"I figured you'd have heard it from Phlox." She was reluctant to talk about it. The pain was still too fresh in her memory for her to be comfortable with it. "Or from Young or Martinez."

"No." He shook his head.

She shrugged again. "Nothing to tell, really. I got burned the same time you and Martinez were hurt—in the explosion." Stephanie swallowed hard, angrily fighting back a sob. "It's always explosions in my world," she muttered bitterly.

"I don't…" The knot in Reed's gut twisted tighter. He was caught between anger at her for not telling him she'd been hurt and anger at himself for not asking. Then a new thought struck him. "Are you saying you were hurt that badly and you still managed to pull me out of there on your own?"

"Yeah. Somebody had to, eh? Martinez's ribs were busted, so she couldn't. Young was trying to put out the fire, so he couldn't. Hell was going to freeze over twice before I was going to leave you there, so…" She shrugged yet again. It seemed perfectly plain to her. She had done what she had to do and that was all there was to it.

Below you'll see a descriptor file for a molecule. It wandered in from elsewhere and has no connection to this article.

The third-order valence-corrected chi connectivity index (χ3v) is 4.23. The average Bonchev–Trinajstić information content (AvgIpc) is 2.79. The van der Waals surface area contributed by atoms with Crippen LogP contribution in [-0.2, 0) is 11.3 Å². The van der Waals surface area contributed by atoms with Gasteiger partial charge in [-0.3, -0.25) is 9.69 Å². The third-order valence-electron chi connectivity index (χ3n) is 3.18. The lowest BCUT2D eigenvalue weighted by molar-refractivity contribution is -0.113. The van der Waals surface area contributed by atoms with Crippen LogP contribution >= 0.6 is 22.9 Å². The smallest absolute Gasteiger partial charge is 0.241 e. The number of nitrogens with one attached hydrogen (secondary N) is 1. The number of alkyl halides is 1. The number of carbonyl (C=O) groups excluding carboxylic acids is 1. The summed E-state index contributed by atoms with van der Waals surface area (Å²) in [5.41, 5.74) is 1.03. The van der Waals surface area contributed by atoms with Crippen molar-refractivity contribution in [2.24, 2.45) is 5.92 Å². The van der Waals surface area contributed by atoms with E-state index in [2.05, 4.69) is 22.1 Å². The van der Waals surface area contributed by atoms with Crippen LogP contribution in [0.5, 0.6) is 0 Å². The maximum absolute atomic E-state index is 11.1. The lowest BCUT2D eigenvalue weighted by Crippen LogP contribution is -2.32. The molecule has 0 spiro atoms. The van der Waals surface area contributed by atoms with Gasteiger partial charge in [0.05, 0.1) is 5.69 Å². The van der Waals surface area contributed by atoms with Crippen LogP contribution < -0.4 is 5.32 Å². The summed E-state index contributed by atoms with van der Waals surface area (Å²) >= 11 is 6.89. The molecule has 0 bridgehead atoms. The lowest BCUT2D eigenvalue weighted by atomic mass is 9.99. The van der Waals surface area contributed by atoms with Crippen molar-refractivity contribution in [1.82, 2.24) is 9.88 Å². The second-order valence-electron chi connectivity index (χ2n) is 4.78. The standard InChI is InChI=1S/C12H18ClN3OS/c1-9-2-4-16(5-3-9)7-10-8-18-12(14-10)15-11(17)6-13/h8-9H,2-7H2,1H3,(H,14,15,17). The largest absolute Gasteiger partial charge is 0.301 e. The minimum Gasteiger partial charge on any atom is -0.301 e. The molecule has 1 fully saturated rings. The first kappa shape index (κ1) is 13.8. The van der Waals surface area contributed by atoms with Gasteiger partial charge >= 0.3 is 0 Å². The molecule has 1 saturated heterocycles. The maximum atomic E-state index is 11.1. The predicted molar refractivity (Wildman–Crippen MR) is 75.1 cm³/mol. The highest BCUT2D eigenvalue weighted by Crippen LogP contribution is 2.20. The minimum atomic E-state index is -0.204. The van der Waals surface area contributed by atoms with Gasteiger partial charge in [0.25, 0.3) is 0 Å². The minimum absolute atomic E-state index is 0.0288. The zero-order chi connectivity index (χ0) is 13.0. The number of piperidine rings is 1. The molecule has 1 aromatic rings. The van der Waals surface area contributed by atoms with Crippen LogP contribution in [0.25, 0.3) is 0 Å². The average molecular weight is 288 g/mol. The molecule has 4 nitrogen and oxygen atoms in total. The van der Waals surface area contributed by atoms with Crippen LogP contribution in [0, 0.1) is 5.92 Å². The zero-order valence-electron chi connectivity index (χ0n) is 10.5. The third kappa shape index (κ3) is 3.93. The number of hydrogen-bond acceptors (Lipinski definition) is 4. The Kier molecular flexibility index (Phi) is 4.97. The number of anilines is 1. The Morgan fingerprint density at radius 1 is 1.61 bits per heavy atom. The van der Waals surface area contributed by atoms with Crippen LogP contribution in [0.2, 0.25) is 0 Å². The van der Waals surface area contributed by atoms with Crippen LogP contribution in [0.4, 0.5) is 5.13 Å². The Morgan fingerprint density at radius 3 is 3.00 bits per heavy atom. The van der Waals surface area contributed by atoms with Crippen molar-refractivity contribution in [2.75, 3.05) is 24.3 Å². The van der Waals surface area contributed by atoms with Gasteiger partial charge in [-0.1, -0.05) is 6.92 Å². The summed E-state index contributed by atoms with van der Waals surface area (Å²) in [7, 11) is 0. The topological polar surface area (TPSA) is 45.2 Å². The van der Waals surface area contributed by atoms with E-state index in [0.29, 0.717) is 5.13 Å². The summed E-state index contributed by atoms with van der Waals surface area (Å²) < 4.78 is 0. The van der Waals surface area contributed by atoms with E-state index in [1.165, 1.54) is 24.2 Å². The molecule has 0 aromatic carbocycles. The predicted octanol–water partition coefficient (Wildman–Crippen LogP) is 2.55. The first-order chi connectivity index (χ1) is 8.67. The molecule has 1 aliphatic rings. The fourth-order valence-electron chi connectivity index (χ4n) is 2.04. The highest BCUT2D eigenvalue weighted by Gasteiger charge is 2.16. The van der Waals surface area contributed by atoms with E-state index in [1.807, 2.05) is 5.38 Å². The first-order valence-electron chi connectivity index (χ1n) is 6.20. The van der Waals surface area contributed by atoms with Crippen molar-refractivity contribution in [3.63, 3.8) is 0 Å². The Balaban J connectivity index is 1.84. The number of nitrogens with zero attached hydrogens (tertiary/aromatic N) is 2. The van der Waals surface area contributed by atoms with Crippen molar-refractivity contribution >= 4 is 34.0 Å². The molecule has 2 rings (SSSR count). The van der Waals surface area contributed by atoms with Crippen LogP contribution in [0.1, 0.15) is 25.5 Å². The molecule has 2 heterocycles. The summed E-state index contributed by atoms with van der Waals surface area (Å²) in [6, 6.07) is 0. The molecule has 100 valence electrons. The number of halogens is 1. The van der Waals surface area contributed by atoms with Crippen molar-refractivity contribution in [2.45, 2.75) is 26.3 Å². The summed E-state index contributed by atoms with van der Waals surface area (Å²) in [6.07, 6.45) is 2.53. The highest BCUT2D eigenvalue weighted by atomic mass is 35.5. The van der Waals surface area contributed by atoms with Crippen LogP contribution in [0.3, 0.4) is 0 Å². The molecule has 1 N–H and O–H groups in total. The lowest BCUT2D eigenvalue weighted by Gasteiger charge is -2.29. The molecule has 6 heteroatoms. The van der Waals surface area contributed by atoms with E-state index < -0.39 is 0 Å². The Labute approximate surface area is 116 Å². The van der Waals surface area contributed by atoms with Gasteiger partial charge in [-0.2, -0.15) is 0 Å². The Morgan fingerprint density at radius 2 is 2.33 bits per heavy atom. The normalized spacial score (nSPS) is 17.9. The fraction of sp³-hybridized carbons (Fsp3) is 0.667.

Reed was speechless for several seconds. He was beginning to understand just how truly off-base his accusations had been, and that appalled him. The knot in his stomach doubled. He looked at Cormack, who studiously avoided his gaze. "I had no idea," he said softly.

"Now you do," she replied flatly.

Reed knew he had to proceed carefully. This revelation was enough to convince him he'd been wrong, but it still didn't satisfy his need to know exactly what had happened after he'd been knocked unconscious. "But what about the rest of it?" he persisted cautiously. "I want to hear exactly what happened after the explosion."